We were up at 6, and ate a quick breakfast at the B&B, intending to get on the trail early. The winds and clouds seem to be calmer in the morning in this part of the world, and the weather indeed was calm and the air cool but not cold. As we ate our Sucaritas or whatever Frosted Flakes are called here, we watched out the thoughtfully installed horizontal window that looked directly onto the granite towers, and watched them indeed change from rosy pink to bright orange to granite white.

We headed out down the Main Street of El Chalten, which feels quite a bit like a Wild West town, with buildings in various stages of construction scattered about, many with rebar sticking out of their top concrete floor, those odd sloppy handmade 'bricks' that look like beverage containers crudely slapped into place on the new construction. What number would many survive an earthquake I wonder? Answer: somewhere close to zero, unlike a few miles away in Chile where every new building would be standing. First banks, now buildings, yep, the people here are great, but the structures of Argentina are pretty ramshackle.

With bread and pastry aquired, we headed to the trailhead at the north end of the main street. A ranger asked us if we knew what we were doing--yep, no fires, take out your trash, etc etc, and we were on our way. Today's hike would be around 25km/16 miles round trip, climbing up along the slopes from our starting elevation at 420m to 900m--although much of that elevation gain is in the last mile of trail. Our reward for scrambling up that last slope would be a fantastic view over a glacial lake, with various granite spires across a jagged ridge line ascending some 2000m/7000 feet still higher. The tallest, which we saw yesterday from the bus, is Cerro Fitz Roy, at 3405m/11,171ft. Fitzroy, by the way, was the captain of the HMS Beagle, the ship that Darwin sailed on when he came to this area.

The trail headed steeply uphill at first--is this going to be all like this?--but it was wide and well maintained, and as we passed the first "SENDA FITZ ROY, 1KM of 10" sign the trail mellowed out. We stopped at a viewpoint over a glacial valley, and kept on going up at a steady moderate incline. The trail felt fairly PCT-ish, actually, unlike the tracks in Torres Del Paine, which were nowhere near as wide, and had many more undulations and jitters.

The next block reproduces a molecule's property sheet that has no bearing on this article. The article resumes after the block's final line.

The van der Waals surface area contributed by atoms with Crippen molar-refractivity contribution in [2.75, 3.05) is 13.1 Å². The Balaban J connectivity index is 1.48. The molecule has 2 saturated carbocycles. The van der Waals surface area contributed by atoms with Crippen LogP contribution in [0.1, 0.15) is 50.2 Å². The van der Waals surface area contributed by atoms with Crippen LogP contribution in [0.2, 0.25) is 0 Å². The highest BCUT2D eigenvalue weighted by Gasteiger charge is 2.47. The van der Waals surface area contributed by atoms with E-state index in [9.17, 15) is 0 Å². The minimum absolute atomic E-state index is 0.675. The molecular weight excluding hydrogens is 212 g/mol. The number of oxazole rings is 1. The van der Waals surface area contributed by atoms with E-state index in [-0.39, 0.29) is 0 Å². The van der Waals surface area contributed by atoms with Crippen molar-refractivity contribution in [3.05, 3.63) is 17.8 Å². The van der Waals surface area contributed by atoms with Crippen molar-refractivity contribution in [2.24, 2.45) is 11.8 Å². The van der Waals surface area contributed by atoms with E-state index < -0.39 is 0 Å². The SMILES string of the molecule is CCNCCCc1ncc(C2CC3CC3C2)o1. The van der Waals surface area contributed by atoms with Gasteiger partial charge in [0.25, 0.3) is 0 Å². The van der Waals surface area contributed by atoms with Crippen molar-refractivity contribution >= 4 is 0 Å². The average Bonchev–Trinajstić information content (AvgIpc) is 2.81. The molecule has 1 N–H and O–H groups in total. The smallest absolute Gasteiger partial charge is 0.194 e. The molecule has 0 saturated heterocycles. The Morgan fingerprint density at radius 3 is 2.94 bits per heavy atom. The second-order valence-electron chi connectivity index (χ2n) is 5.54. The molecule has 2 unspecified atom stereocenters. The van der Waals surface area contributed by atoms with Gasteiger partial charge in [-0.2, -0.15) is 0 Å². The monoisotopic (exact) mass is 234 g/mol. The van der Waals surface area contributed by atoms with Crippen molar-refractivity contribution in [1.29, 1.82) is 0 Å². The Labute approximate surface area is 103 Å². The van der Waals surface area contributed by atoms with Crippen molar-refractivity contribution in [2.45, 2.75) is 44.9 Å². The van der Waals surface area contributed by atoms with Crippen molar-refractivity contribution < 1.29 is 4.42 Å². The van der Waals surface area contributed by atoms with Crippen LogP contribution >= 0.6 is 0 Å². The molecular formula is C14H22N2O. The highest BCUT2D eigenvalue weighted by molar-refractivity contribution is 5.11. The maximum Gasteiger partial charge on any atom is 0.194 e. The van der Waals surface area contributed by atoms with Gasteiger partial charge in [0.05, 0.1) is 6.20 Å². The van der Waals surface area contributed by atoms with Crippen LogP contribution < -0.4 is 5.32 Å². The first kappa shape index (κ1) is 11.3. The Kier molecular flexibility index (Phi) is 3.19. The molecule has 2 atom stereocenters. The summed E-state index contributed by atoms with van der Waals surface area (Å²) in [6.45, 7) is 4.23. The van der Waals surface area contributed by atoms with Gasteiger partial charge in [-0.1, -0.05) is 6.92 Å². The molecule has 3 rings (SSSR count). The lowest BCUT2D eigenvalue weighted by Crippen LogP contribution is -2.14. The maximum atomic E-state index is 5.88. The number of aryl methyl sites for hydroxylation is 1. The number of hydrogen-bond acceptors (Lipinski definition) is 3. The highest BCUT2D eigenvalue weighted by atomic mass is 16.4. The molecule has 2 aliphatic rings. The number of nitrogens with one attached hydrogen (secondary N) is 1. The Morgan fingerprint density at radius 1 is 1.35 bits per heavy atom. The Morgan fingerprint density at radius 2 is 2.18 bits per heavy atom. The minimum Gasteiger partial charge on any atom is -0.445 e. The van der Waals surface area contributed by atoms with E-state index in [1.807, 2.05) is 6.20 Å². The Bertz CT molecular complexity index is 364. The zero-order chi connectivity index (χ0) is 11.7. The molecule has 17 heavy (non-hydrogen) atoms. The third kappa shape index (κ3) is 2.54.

The trail split in two for a bit, and we headed to the right to a mirador, stopping and enjoying the early morning view. There was almost no one on the trail, and no wind either, though sadly we coujldn't see Fitz Roy.

The next 6km were easy and fast--we crossed a flat and semi-marshy landscape, good views off north, stopped to help a gaggle of Thai tourists take a group picture, and really enjoyed the well-built trail--including some wonderfully designed walkways across a wetland.

Through the camping area, across the Rio Blanco (water is safe to drink, said the sign), and then the start of UPHILL.

It wasn't actually that hard going up, sure, we had to stop, but the trail was supremely well marked with little yellow arrows on sticks, and lots of "AREA EN RECUPERACION" signs to detempt hikers from short cutting. There was a little level bit, one last scramble, and we were there.

And what an awesome view it was--the blue blue lake below, off to the right a glacial blue glacier, huge sagging ice field, a glacier to the left, and above it all the towers and spires disappearing into the clouds, which would occasionally part for a wonderful view. It was literally hypnotic. Best of all, it was warm and calm, no wind, and we decided to just hang out and watch the show--we could see much of the way up Fitz Roy, but not the top, and we were hoping it would appear.

I decided to have some video fun--static photos are OK, but the clouds are what's really making these rocks come to life, so I put the iPhone in time lapse mode and shot a video for half an hour, and then put the camera in 4K mode and shot some super duper high def video that should look great for a decade or two. As I was setting up the pictures, a fox wandered by, looking for scraps, and looking kinda like a coyote too. Cute, but definitely wary and wild.

The Two Million Dollar man and his tech bros showed up, though, ruining the fun. Dammit, I thought we left them and their retirement strategies behind at Torres del Paine. This time the man-boobed $2m man (still in his tight red shirt) was boasting about "I'm an engineer, I tell the company what they can and cannot do; we run the show". He gestured down to the blue lake below and bellowed at one of his groupies "I bet you couldn't swim across that!". Groupie responded with "Yeah, I'd make it halfway across, but I have no body fat so I'd get hypothermia!" $2MMan said "Yeah, just like your wife, she has no body fat either, she's so skinny it looks like she'd blow away in the wind." Mind you, it seems that Skinny Wife was standing right there next to her Swimmer Hubbie, who was assembling his GoPro on a selfie stick to take a sweeping panorama as he discussed wetsuit thicknesses for his triathleting. I stood up from my spot and snapped a few pictures of them all so I could remember in the future that I never want to be around any of the Tech Bros.

We headed back down at 1:15, and man was it crowded--all the people we'd missed coming up were now either coming up or down, sigh, and it was long and tedious to get to the bottom of the steep section. Finally, woo, we broke free, and hustled our way back down to town, stopping for a nice short break at Laguna Capri (a lake named after an island? Sure, why not...)

Back in town, we stopped at a local artisanal brewery for tasty Pilsner and bock (we both preferred the Pilsner), a locro (stew), and a large empanada... Mmmmmm... Then back to the room for shower and laundry and, yes, bed.

What a wonderful day.


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